Katuti unfastened the wax, looked through the letter with a hasty glance, stroked the cheek of her child, and said:
“Perhaps your brother has written for him; I see no line in his handwriting.”
Nefert on her side glanced at the letter, but not to read it, only to seek some trace of the well-known handwriting of her husband.
Like all the Egyptian women of good family she could read, and during the first two years of her married life she had often—very often—had the opportunity of puzzling, and yet rejoicing, over the feeble signs which the iron hand of the charioteer had scrawled on the papyrus for her whose slender fingers could guide the reed pen with firmness and decision.
She examined the letter, and at last said, with tears in her eyes:
“Nothing! I will go to my room, mother.”
Katuti kissed her and said, “Hear first what your brother writes.”
But Nefert shook her head, turned away in silence, and disappeared into the house.
Katuti was not very friendly to her son-in-law, but her heart clung to her handsome, reckless son, the very image of her lost husband, the favorite of women, and the gayest youth among the young nobles who composed the chariot-guard of the king.
How fully he had written to-day—he who weilded the reed-pen so laboriously.
This really was a letter; while, usually, he only asked in the fewest words for fresh funds for the gratification of his extravagant tastes.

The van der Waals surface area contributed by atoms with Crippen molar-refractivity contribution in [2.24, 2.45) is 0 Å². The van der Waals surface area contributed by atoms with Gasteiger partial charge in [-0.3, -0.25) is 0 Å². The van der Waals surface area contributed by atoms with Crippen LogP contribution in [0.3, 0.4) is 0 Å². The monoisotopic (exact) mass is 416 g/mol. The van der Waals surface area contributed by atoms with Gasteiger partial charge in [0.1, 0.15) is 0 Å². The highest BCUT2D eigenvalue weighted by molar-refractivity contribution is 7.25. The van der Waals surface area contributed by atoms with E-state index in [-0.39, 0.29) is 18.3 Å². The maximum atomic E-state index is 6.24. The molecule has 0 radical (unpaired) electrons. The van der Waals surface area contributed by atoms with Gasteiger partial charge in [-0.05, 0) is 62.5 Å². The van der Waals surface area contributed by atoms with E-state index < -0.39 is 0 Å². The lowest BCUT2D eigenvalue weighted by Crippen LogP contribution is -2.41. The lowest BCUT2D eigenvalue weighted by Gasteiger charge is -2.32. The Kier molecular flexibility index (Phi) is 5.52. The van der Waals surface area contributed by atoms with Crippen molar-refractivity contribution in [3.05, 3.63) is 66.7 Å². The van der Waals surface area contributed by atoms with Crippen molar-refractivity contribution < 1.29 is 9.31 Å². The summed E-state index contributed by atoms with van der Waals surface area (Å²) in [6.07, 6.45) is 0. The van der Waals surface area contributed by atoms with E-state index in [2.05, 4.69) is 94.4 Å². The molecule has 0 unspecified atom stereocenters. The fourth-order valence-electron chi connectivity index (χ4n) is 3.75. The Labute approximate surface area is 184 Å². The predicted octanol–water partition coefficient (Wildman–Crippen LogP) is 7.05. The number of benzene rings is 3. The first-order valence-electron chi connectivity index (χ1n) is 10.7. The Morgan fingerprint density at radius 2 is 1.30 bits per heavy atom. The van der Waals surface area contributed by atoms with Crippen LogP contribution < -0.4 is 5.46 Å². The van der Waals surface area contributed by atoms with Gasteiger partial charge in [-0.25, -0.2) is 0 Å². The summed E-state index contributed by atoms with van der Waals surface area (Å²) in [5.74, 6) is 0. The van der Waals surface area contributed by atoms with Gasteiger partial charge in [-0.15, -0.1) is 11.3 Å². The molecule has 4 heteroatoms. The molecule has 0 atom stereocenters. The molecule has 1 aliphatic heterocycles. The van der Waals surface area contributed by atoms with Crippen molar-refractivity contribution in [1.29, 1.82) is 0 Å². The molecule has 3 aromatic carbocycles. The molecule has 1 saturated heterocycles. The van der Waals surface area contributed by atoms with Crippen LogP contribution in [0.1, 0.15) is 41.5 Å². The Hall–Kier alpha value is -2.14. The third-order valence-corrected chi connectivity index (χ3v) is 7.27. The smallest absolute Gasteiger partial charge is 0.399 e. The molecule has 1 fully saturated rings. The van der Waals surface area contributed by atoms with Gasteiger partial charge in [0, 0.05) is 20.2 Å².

This time she might look for thanks, for not long since he must have received a considerable supply, which she had abstracted from the income of the possessions entrusted to her by her son-in-law.
She began to read.
The cheerfulness, with which she had met the dwarf, was insincere, and had resembled the brilliant colors of the rainbow, which gleam over the stagnant waters of a bog. A stone falls into the pool, the colors vanish, dim mists rise up, and it becomes foul and clouded.
The news which her son’s letter contained fell, indeed, like a block of stone on Katuti’s soul.
Our deepest sorrows always flow from the same source as might have filled us with joy, and those wounds burn the fiercest which are inflicted by a hand we love.
The farther Katuti went in the lamentably incorrect epistle—which she could only decipher with difficulty—which her darling had written to her, the paler grew her face, which she several times covered with her trembling hands, from which the letter dropped.
Nemu squatted on the earth near her, and followed all her movements.
When she sprang forward with a heart-piercing scream, and pressed her forehead to a rough palmtrunk, he crept up to her, kissed her feet, and exclaimed with a depth of feeling that overcame even Katuti, who was accustomed to hear only gay or bitter speeches from the lips of her jester—